Beautiful Stories – Shigatsu wa Kimi no Uso

I’m a sucker for romance. I’m not ashamed to say it. I’m a romantic at heart and I have a thing for romance stories, but they have to be good ones. Trashy romance novels with shirtless men on the cover won’t interest me for even a minute, nor do I enjoy those forced, obsessive and frankly insane romance stories Stephanie Meyer spawned into the world.

But you give me a good romance, one that feels natural and organic, and you’ll hook me.

Beyond the romance, I’ll watch anything with a good story and a great set of characters. It can be games, TV series, western cartoons or anime. Specifically with the latter, I watch a lot of them, and while every year I slog through a pathetic attempt at retelling the same story all over again in different genres, there are sometimes those series that grab me and don’t let me go until the credits roll on the final episode, leaving me sad at times, be it by the story itself or because it’s over. But sometimes, the really good ones leave me inspired, changed in a way, with a spark of creativity.

In the past couple of years, no series managed to grab me, play with my emotions and inspire me more than Shigatsu wa Kimi no Uso aka Your Lie in April. It is one of the most beautiful stories I have ever experienced in any media. It made me cry as much as it made me laugh, it gave me the drive to try out my hand at writing romance—the results were horrendous, but at least I wrote a full novel in the genre—and it fed my love for great music, particularly the piano and violin.

Shigatsu wa Kimi no Uso

Kousei sees his mother as a vengeful spirit when he plays. (Image Credit: Pedantic Perspective)

Shigatsu wa Kimi no Uso is the story of Kousei, a high school boy who used to be one of the best piano players in the country, winning one competition after another when he was a kid. But because of an altercation with his dying mother at the time, and his regrets on their relationship, he can’t play anymore, his emotional trauma getting in the way. One day in spring, one of his close friends tells him to come with him to meet his new girlfriend. This is Kaori Miyazono, the female lead, a free spirited violin player. She, along with the rest of the supporting cast, help Kousei overcome his trauma and play piano once more.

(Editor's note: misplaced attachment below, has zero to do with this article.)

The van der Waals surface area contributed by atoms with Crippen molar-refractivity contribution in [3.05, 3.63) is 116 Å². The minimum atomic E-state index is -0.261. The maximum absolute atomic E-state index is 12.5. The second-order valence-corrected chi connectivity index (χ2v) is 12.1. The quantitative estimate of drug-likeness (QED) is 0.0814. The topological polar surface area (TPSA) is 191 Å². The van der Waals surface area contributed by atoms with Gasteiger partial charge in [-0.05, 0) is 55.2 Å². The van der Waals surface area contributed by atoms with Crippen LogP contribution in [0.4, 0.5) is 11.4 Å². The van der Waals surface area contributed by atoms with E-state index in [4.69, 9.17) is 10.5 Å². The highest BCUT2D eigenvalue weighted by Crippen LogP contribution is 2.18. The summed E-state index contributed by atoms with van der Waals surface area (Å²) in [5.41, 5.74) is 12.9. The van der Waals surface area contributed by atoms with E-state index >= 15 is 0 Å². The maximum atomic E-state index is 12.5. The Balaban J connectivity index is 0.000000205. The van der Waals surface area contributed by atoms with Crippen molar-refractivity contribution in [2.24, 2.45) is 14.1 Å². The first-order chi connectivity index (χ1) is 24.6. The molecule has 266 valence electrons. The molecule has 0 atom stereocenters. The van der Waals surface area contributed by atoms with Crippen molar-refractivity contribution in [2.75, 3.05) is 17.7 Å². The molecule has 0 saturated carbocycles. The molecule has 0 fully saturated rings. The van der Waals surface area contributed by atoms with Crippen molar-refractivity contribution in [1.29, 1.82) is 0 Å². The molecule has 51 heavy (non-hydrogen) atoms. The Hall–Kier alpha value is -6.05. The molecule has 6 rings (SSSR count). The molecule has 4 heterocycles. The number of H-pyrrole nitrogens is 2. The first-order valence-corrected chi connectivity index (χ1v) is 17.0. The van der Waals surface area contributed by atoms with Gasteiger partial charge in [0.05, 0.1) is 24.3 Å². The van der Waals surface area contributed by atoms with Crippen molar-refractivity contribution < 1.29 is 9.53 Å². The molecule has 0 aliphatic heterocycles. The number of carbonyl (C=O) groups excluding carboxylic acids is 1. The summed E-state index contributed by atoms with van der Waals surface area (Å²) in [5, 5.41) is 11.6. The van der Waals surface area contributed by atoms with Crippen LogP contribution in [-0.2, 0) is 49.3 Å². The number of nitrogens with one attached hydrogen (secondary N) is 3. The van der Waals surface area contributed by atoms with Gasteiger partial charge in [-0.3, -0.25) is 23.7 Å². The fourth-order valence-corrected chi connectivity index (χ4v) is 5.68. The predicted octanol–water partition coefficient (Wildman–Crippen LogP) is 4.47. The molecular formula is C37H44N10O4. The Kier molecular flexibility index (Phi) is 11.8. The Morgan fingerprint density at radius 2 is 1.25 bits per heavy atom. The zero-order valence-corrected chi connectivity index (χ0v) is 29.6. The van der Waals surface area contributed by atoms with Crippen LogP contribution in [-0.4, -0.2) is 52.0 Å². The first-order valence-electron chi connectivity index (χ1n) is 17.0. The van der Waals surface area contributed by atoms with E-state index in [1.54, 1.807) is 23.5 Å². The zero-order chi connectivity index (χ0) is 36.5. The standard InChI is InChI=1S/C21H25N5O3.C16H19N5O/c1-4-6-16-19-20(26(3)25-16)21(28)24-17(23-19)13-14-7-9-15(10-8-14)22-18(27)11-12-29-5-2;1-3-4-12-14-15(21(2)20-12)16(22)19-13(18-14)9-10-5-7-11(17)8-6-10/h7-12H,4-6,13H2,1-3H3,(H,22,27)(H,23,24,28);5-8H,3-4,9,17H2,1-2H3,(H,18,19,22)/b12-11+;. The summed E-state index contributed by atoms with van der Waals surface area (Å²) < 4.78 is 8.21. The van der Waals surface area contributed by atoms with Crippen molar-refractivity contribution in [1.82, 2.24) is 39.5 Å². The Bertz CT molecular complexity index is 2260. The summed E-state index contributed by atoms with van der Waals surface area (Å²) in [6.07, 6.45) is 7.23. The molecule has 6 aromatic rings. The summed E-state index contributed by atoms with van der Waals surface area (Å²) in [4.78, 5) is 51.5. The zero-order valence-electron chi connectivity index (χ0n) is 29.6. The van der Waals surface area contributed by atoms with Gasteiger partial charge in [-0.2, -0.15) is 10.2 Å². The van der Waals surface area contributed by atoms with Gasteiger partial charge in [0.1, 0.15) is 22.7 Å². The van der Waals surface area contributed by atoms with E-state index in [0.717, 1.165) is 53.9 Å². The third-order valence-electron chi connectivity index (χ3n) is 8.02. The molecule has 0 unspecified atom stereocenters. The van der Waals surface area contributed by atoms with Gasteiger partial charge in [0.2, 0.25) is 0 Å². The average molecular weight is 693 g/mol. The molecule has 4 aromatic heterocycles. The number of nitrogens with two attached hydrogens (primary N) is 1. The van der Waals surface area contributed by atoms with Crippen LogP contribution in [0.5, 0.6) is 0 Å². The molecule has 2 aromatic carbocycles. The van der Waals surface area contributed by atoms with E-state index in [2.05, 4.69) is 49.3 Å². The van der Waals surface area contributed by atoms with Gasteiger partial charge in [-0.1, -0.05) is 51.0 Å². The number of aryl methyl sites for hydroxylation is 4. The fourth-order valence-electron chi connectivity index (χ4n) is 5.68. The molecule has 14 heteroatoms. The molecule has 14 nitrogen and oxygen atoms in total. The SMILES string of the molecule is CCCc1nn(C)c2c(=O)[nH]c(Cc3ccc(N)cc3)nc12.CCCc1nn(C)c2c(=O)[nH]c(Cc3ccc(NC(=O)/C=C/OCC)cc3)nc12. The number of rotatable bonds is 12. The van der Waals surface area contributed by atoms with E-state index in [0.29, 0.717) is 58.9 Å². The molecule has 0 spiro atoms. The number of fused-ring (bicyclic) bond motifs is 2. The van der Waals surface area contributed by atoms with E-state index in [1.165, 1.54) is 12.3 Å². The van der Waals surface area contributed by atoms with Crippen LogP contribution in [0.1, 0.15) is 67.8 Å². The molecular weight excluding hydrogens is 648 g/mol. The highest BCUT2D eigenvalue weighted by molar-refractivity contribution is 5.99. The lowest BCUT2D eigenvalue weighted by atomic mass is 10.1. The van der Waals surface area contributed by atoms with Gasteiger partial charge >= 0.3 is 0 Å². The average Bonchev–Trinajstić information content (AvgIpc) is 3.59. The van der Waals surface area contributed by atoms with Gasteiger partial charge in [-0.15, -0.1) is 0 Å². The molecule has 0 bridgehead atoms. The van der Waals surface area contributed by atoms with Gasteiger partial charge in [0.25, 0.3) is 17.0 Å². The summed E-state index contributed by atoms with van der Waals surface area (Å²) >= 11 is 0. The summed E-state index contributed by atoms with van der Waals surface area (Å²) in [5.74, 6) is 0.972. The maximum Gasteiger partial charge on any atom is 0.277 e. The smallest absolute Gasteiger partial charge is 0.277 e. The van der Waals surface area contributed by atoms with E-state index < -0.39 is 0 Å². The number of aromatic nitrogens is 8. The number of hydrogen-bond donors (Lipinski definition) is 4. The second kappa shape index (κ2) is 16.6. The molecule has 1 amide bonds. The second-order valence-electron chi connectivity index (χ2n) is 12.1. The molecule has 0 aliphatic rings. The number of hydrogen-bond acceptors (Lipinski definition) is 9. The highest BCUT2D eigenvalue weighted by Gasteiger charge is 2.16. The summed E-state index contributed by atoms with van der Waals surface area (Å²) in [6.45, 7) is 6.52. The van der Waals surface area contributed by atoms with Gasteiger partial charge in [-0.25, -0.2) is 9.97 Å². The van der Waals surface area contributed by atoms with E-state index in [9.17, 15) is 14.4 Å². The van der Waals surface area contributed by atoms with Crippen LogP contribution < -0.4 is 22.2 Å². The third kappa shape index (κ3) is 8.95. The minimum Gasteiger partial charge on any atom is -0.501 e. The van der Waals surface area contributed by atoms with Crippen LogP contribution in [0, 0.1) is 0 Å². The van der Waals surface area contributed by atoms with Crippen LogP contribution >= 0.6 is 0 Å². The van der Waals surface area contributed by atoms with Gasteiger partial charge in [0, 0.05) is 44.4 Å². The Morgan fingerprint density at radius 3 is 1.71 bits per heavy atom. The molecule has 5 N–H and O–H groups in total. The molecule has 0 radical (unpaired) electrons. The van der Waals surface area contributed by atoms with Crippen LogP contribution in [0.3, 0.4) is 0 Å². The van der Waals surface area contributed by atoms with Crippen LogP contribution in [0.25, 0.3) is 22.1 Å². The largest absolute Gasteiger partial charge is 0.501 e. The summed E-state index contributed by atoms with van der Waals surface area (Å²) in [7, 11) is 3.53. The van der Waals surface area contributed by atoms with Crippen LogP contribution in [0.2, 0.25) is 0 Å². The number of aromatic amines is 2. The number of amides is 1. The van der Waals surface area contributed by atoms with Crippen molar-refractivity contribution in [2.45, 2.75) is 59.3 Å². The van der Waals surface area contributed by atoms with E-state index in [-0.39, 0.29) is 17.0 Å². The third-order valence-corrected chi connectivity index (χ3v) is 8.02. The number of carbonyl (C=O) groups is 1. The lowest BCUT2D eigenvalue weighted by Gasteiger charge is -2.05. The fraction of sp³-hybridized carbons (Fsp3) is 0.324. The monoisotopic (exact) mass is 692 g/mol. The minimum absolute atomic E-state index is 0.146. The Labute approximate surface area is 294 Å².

But while I make it seem like it’s all about Kousei, it’s not. Shigatsu wa Kimi no Uso has a few interconnected storylines and Kousei’s trauma is but one of them. I just don’t want to spoil it for you. It’s not your typical romance story. It’s not a typical drama or even comedy. Shigatsu wa Kimi no Uso is very special in that it doesn’t adhere to any established tropes but tells a beautiful and nuanced story.

As it’s a series about musicians, the music is central in the experience and you’ll hear wonderful performances of some of the most famous classical music pieces, infused at times with such powerful emotions that you’ll be as enthralled as the characters are. Shigatsu uses music perhaps in its purest form, as another medium to transmit a story or emotions and it’s fantastic.

In terms of Kousei’s trauma, I love how they use music and sound to represent this condition. He’ll start playing and then when his mindset takes a turn for the worse, he’ll feel as if underwater and the music drowns out accordingly, sounding distant and distorted. In his attempts to recover the tune, he’ll mash the keys and you can see and hear how things are for him in his altered state of mind but also for the audience. It’s wonderful and creative storytelling.

Shigatsu wa Kimi no Uso

Love how much depth there is even to these secondary characters! (Image Credit: Shigatsu wa Kimi no Uso Wikia)

While writing this article, which is in no way a review, but morel like yesterday’s article on Hearthstone, just me telling you why I love this series and why I think you should watch it, I’ve been listening to the soundtrack, watching the performance scenes and it’s amazing that even after watching them so many times, they can still bring a tear to my eyes.

The cast is simply wonderful. The characters have all such amazing depth. Kousei gets plenty of focus at the start but over the course of the series, you get to know everything about everyone, but it’s never forced. Shigatsu wa Kimi no Uso’s storytelling doesn’t try to force-feed you exposition, and instead lets the interactions between characters and the music they perform speak for them. Kousei’s rivals, people he barely even knew as a child, are as amazing and intense as the main characters.

Shigatsu wa Kimi no Uso

What a beautifully written character! (Image Credit: Shigatsu wa Kimi no Uso Wikia)

Kaori is a beautiful human being and it’s a character that feels so real I almost wish I could meet her in person. The way she lives life to the fullest and does everything to not have any regrets is both inspiring and heartbreaking. And I love how her interactions with Kousei change him and his close friends and how they in turn have an effect on her.

Again, it has beautiful storytelling, with depth and humanity that many series, no matter the media, fail to accomplish. In terms of human relationships and romance it’s the most organic evolution I’ve seen in characters in any anime, where everything usually falls on tired tropes. Shigatsu wa Kimi no Uso doesn’t bother with those and shows you a believable scenario.

Shigatsu wa Kimi no Uso

A scene very early in the series but with so many ramifications! (Image Credit: Shigatsu wa Kimi no Uso Wikia)

I could stay here and talk about this series all day, but I seriously don’t want to spoil anything for you because it is a gorgeous series that I hope you’ll all watch.

I absolutely adore it and I hope you will too!

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